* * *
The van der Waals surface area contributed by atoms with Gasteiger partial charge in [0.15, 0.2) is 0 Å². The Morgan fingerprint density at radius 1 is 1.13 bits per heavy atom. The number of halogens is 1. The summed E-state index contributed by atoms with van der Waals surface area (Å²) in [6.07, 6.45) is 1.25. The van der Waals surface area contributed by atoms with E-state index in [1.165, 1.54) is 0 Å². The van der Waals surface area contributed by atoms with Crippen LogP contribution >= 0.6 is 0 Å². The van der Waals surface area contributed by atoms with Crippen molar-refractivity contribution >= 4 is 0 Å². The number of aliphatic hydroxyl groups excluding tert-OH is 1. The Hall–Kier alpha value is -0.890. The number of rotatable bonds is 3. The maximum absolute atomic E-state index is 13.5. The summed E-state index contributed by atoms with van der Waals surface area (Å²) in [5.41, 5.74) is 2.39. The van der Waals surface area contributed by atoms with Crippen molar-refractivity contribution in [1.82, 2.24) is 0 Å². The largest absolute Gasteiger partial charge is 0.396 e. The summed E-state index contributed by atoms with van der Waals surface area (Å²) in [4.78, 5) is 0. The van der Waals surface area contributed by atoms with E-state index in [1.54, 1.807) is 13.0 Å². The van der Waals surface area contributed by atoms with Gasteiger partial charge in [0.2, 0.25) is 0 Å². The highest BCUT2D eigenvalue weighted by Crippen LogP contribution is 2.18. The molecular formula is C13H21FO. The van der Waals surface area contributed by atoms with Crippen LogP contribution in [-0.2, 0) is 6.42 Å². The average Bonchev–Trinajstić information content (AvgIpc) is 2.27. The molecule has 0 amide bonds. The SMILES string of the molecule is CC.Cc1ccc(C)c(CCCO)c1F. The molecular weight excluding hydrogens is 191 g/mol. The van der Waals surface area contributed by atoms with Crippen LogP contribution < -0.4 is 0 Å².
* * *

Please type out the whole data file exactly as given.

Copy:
The van der Waals surface area contributed by atoms with Gasteiger partial charge in [0.15, 0.2) is 0 Å². The Morgan fingerprint density at radius 1 is 1.13 bits per heavy atom. The number of halogens is 1. The summed E-state index contributed by atoms with van der Waals surface area (Å²) in [6.07, 6.45) is 1.25. The van der Waals surface area contributed by atoms with E-state index in [1.165, 1.54) is 0 Å². The van der Waals surface area contributed by atoms with Crippen LogP contribution >= 0.6 is 0 Å². The van der Waals surface area contributed by atoms with Crippen molar-refractivity contribution >= 4 is 0 Å². The number of aliphatic hydroxyl groups excluding tert-OH is 1. The Hall–Kier alpha value is -0.890. The number of rotatable bonds is 3. The maximum absolute atomic E-state index is 13.5. The summed E-state index contributed by atoms with van der Waals surface area (Å²) in [5.41, 5.74) is 2.39. The van der Waals surface area contributed by atoms with Crippen molar-refractivity contribution in [1.82, 2.24) is 0 Å². The largest absolute Gasteiger partial charge is 0.396 e. The summed E-state index contributed by atoms with van der Waals surface area (Å²) in [4.78, 5) is 0. The van der Waals surface area contributed by atoms with E-state index in [1.54, 1.807) is 13.0 Å². The van der Waals surface area contributed by atoms with Gasteiger partial charge in [0.2, 0.25) is 0 Å². The highest BCUT2D eigenvalue weighted by Crippen LogP contribution is 2.18. The molecular formula is C13H21FO. The van der Waals surface area contributed by atoms with Crippen LogP contribution in [-0.2, 0) is 6.42 Å². The average Bonchev–Trinajstić information content (AvgIpc) is 2.27. The molecule has 0 amide bonds. The SMILES string of the molecule is CC.Cc1ccc(C)c(CCCO)c1F. The molecular weight excluding hydrogens is 191 g/mol. The van der Waals surface area contributed by atoms with Crippen LogP contribution < -0.4 is 0 Å².